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Giving women in prison hope for a fresh start

Sally had plenty of misgivings about joining a ministry working in a women's prison. Now she counts it a privilege. Here's some of her story ...

Hi. I’m the Development Manager for Imago Dei (ID) Prison Ministry.

Well, that’s a grand sounding title and I’m not where I thought I would ever be.

13 years ago I was going through a divorce I didn’t want, depressed and just about to be made redundant. I thought my life was over and some days I wished it was. But I ended up working for a guy that ran a charity for men coming out of prison. A big leap from being an interior designer in the Cotswolds!

My first visit to a prison took me a week to get over. The overwhelming feeling I was left with was one of hopelessness and waste of life. I saw and heard things I had never done before in my very sheltered life.  But for some unknown reason, from that moment on I was hooked. I just loved going into prisons!

After a few years and lots of house moves, I ended up working for ID Prison Ministry, which is, in my opinion, one of the best charities in the country. I know. I’m biased!

I love my job and many days it really doesn’t even feel like work. ID has some amazing staff and volunteers and Tracy, the director of the charity, is one of my heroes. She has more determination, vision and stamina than I will ever have. And with the biggest, most generous heart. (But don’t ever tell her I said that. She will just say it’s all teamwork!)

I recently spent time with her in one prison and had the privilege of watching her in action as she stood outside a woman’s cell talking to her through the flap – we’ll call her 'Jo' (not her real name). Tracy listened with calm, patience and understanding as Jo poured out her anger, frustration and pain. Tracy was probably the only person who had listened to her in a while, taken the time to really hear her, and she knew that Tracy would do all she could to see that Jo got the help she needed to make it through.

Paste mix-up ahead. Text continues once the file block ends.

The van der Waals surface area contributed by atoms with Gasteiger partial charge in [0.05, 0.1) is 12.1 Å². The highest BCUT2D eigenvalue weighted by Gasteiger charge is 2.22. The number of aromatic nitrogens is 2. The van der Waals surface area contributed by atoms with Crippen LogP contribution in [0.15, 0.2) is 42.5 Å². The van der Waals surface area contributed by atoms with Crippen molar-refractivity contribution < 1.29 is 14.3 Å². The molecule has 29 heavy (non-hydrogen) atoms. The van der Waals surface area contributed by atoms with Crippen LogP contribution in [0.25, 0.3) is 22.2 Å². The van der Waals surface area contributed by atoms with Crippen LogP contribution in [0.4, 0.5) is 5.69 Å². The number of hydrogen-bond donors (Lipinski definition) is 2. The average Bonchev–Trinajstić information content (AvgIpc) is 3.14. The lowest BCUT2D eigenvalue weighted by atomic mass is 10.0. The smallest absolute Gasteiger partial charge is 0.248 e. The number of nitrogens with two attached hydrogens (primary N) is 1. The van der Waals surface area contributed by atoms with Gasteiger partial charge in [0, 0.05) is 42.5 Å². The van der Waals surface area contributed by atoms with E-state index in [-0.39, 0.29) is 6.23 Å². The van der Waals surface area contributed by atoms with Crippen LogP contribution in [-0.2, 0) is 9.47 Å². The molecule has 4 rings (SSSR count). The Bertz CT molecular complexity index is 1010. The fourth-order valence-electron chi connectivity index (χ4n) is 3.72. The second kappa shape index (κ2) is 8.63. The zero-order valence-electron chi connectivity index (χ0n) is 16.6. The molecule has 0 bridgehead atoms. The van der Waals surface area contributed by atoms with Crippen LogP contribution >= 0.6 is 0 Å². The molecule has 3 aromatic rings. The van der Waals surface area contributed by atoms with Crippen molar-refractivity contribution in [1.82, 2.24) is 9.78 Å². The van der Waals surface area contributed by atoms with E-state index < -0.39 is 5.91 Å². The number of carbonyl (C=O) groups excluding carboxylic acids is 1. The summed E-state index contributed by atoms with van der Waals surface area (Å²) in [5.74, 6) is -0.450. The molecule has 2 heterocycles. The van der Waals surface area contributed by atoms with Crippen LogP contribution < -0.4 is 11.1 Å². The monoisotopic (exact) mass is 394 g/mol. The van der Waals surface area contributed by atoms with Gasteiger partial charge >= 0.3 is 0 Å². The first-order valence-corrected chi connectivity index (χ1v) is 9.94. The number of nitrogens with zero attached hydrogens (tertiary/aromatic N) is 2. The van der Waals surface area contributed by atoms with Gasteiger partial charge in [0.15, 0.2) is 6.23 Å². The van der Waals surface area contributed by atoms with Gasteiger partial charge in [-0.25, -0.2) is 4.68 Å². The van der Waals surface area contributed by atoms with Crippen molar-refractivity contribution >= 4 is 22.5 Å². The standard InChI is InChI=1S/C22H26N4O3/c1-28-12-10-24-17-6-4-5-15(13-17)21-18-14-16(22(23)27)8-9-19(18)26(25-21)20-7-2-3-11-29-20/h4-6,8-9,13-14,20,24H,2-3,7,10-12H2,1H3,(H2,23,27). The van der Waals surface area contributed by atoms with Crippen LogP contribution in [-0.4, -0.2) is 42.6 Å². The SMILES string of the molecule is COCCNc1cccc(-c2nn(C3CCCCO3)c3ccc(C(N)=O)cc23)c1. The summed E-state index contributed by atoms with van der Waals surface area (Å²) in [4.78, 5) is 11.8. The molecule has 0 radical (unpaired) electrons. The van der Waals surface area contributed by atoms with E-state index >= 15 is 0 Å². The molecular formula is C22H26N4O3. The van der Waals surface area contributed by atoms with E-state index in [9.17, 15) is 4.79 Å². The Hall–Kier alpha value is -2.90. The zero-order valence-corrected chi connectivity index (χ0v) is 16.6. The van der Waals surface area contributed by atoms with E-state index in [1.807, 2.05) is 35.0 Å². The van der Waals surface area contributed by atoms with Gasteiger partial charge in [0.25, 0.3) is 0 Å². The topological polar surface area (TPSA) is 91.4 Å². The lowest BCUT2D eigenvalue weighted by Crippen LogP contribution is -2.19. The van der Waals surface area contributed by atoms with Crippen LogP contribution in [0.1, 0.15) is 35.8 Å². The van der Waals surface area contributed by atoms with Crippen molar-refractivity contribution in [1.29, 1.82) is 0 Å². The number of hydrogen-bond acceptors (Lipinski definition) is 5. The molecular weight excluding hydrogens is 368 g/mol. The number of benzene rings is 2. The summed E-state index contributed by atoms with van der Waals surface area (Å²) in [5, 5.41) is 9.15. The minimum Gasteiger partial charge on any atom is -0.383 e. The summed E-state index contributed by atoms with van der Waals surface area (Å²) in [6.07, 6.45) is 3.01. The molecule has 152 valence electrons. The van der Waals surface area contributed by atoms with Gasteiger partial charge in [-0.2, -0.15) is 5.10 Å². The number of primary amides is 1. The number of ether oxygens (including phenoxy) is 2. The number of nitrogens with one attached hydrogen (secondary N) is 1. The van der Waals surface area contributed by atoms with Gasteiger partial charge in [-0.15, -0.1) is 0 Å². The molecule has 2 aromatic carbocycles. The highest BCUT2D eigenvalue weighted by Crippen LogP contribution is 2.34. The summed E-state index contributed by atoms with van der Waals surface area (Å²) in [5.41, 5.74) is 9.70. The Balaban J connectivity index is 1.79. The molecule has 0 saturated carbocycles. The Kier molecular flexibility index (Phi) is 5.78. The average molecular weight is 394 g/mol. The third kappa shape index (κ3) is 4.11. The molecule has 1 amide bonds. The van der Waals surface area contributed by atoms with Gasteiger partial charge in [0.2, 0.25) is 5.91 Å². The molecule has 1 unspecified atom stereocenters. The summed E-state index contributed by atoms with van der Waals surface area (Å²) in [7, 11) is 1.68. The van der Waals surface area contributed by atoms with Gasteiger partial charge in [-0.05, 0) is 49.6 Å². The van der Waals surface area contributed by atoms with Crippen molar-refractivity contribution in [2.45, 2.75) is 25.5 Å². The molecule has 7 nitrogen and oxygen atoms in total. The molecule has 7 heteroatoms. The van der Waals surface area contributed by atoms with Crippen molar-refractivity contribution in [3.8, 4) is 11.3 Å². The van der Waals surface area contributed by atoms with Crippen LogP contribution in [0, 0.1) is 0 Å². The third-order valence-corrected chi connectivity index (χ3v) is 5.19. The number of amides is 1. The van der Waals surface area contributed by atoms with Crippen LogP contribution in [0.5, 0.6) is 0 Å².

I stood, out of sight praying that Jo wouldn’t go back down into the dark, self-harming pit she had so often ended up in before.

Part of the charity's ministry is to run courses to build up the
women's self-esteem and confidence, so they can face the
future with hope when they leave prison

So, what does a typical week look like for me? I do what lots of the staff and volunteers do for ID. I facilitate courses that help the women to face and deal with some of the deepest pain they carry. Our courses, FLOURISH, Understanding Loss and Understanding Forgiveness, amongst others, help women to work through their pain and incredible low self-esteem (over 50% of women have been abused as children, 48% have been in abusive relationship and around 30% have spent time in care as kids) as we tell them how amazing they are, how strong they are and how much we believe in them. Through our courses, we also give them useful tools they can use throughout their lives.

I will say though, when I was first asked to work in a women’s prison I thought, “No way! I know what women can be like. And stick over 300 of them in one place together. No thank you”. But actually, I have found it an incredible privilege to work with these women. To help them see themselves and their future in a better light. And we know that the work of ID makes a difference, we have the women’s comments to prove it.

"I am my own person, and no one can bring me down. This course has saved me and helped me to be more positive. It gave me a new outlook and a focus for the future. My friends on the wing now see the real me. I think the course should be compulsory for everyone in prison. It’s the best course I have done. It was so moving and powerful."

So what else do I do? I work on our Grace House project. If you ever meet me and get me talking about Grace House, I won’t shut up for hours. You have been warned!

Grace House is going to be accommodation for women coming out of prison.

In our work we kept hearing appalling stories of women who had got their lives together in prison, done all that they could to get themselves on track and ended up leaving the prison with nowhere to live, sleeping on the streets, getting beaten up and then ending up back in prison. Tracy felt that enough was enough and something had to happen – did I say she was a force to be reckoned with?

Grace House will offer the women safe, comfortable housing with training and support. Many of these women have never been given a chance in life and we want to give them that. A chance to lead a normal life, crime-free and happy.

So that’s my life now. It’s challenging, heartbreaking sometimes, hard work and so exciting. I can truly say I am happier now than I have ever been.

And how has this journey affected my faith as a Christian? Well that’s a story for another time.

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